Zagreb – Sarajevo – Podgorica – Belgrade
So far, thousands of citizens across the territory of the former Yugoslavia have signed the Declaration on the Common Language. This Declaration ruffled a few feathers in all former Yugoslav republics, being perceived almost as a “coup”. For political elites the Declaration was a hostile gesture, for nationalists a terrible news that needs to be silenced, and for everyone else an enlightening truth on the state of the linguistic affairs in the post-Yugoslav societies, since the disintegration of the SFRY in the 1990s. The reason why this document has upset so many could be found in its very first sentence, which reads: “The question – Is the same language in use in Bosnia and Herzegovina, Montenegro, Croatia and Serbia? – has an affirmative answer”.
One could argue that, observing from a distance, this is a logical and simple answer, but when this is observed through the lenses of the 1990s wars and the regional political crises – compounded with tensions visible on all levels – one could understand why it took so long for this “logical statement” to be declared. Simply, it is not easy to utter this sentence after all that has happened in Yugoslavia and to its citizens during the 1990s. The political elites, more than anyone else, insist on those traumatic events, since they have based all their political existence on “differences” between languages, culture, even the civilizational roots that supposedly exist between the ethnic groups which fought each other in the 1990s wars. The confirmation that the common language – which used to be called Serbo-Croatian or Croato-Serbian (nowadays we have Croatian, Serbian, Bosnian and Montenegrin) – is something that nevertheless remained of that detested Yugoslavia, despite all that happened there, is very difficult for some to accept, while for some others this is totally unacceptable.
Croatian academic and linguist Snježana Kordić’s seminal work Language and Nationalism (Durieux, 2010) was the foundation for the text of the Declaration. The Declaration was drafted after four regional conferences, held in Podgorica, Split, Sarajevo and Belgrade during 2016. The participants included, beside Kordić, many intellectuals, linguists and authors, among which are Prof. Ranko Bugarski (Serbia), Bojan Glavašević (Croatia), Prof. Mate Kapović (Croatia), Prof. Hanka Vajzović (Bosnia), Prof. Rajka Glušica (Montenegro), Prof. Enver Kazaz (Bosnia) and many others.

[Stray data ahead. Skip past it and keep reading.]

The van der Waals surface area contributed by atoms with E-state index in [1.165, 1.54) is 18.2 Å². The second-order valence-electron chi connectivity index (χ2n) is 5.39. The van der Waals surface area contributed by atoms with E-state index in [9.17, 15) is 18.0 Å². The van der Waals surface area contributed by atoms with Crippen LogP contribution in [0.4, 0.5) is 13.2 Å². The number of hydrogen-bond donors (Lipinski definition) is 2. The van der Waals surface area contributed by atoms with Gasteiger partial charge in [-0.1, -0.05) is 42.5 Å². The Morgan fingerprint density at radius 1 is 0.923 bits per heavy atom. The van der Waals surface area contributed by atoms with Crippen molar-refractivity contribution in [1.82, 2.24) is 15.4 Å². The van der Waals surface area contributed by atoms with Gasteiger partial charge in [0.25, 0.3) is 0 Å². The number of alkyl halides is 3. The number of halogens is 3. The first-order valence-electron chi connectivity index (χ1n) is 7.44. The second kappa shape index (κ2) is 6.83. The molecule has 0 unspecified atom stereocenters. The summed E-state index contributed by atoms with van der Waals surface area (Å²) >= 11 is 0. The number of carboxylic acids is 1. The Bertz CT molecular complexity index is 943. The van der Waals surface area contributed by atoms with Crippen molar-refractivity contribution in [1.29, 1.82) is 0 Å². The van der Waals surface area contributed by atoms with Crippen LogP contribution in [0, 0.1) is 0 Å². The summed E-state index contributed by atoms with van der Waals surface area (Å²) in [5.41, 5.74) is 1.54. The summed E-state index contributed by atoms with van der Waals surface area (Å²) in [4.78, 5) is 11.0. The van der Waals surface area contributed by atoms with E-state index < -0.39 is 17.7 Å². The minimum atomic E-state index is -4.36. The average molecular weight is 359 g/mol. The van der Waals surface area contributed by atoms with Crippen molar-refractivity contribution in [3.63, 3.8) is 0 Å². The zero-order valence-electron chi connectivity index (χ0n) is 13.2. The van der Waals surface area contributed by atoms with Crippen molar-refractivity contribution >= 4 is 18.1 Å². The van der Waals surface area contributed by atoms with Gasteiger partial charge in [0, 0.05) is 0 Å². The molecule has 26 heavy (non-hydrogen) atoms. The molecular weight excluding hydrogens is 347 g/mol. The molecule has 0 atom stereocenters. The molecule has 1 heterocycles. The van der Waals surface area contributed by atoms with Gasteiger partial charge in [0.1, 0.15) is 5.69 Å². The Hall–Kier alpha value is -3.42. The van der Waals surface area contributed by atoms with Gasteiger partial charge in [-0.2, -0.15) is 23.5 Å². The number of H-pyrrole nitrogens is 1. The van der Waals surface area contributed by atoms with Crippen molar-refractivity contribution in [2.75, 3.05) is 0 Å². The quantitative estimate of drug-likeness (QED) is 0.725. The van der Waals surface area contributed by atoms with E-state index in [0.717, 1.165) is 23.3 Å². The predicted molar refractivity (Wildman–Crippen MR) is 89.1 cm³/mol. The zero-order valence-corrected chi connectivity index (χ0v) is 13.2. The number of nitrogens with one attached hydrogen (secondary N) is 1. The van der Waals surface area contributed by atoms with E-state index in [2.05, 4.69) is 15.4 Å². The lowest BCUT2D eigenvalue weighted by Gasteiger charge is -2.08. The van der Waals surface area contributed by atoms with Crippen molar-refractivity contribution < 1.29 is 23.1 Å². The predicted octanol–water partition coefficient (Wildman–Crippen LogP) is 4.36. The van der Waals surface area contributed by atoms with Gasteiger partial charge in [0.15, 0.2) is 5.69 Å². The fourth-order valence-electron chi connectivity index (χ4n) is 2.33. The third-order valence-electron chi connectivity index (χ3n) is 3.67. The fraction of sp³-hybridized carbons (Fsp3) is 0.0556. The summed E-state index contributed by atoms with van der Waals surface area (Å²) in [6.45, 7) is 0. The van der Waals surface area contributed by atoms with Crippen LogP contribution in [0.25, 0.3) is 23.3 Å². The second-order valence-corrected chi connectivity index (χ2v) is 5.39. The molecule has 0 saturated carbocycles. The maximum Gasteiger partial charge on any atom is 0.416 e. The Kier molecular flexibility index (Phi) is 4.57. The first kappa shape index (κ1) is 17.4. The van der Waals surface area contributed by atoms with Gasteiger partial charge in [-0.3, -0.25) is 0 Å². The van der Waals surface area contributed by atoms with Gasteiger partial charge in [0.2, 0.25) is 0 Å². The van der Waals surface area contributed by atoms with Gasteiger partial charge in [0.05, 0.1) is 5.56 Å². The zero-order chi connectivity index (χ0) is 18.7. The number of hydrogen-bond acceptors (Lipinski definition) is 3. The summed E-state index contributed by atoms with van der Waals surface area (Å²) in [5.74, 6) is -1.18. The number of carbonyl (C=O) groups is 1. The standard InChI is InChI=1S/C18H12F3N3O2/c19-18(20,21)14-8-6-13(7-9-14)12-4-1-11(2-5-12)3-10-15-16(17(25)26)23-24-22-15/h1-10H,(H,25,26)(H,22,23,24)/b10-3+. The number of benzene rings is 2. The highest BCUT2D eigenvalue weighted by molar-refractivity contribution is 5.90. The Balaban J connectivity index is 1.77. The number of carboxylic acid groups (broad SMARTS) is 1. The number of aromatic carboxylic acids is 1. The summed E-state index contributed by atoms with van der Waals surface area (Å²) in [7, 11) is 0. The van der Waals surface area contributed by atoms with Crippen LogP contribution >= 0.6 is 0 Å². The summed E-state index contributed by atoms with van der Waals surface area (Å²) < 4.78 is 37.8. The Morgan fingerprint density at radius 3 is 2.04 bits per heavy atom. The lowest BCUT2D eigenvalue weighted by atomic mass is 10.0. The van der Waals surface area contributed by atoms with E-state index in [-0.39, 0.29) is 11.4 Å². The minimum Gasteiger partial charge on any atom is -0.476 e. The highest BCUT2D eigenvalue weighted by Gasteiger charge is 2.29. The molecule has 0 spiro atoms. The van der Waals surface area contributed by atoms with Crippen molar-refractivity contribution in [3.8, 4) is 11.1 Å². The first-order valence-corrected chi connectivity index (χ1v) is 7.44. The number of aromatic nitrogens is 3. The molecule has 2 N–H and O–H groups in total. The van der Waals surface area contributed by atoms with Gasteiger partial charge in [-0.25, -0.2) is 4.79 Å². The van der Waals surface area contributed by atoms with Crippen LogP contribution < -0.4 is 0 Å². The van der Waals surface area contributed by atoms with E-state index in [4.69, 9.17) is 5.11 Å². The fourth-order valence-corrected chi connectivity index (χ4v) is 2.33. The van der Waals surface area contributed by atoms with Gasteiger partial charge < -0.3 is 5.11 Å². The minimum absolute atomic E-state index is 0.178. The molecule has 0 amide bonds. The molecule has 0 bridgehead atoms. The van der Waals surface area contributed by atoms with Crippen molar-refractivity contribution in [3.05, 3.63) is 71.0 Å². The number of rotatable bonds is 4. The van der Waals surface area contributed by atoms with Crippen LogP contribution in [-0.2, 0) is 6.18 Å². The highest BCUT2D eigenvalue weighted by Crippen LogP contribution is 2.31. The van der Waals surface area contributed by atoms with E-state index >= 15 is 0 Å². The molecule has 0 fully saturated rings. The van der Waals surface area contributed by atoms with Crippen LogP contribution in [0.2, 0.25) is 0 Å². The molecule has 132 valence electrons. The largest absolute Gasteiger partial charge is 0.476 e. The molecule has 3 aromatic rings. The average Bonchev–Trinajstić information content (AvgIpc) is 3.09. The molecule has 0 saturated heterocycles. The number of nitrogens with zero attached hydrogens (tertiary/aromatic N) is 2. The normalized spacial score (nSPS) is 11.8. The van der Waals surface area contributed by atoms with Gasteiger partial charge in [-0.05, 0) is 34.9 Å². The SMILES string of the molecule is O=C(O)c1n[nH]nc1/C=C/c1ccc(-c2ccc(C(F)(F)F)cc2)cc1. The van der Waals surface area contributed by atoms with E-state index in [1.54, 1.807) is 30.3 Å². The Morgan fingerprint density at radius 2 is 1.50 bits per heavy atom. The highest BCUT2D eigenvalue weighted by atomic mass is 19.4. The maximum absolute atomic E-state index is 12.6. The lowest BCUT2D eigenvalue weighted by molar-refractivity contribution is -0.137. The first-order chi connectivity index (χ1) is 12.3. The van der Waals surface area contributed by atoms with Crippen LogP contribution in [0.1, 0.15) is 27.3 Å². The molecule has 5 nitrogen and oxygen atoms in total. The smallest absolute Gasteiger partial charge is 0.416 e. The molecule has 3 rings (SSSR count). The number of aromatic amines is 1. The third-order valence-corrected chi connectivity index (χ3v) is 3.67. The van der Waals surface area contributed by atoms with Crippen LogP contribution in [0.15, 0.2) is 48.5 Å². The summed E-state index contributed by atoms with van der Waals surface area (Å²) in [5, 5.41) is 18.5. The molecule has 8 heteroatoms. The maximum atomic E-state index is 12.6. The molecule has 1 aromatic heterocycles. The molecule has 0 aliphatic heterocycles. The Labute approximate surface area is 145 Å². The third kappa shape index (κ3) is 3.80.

Declaration on the Common Language comprises three parts: the first part is factual, where the common language is described as a polycentric language (as German, English, Arabic, French, Portuguese, Spanish, etc. are defined) with four standardised variants, with emphasis being placed on the fact that no change of the current names is required. The second part covers the list of freedoms which are associated with the use of the common language, based on a fact that people already use this language across the region. Namely, people can call it as they like, they can codify it, but the regional differences and two alphabets in use remain perceived as the common language’s richness. In the third part, the signatories of the Declaration call for an end of language segregation and discrimination in public institutions. They also call for repressive measures and rigid laws regarding language standardisation to be abolished (as they lead to treating language variants as separate languages). Finally, they push for absolute freedom of dialectal and regional useage, as well as for freedom of expression using those regional variants.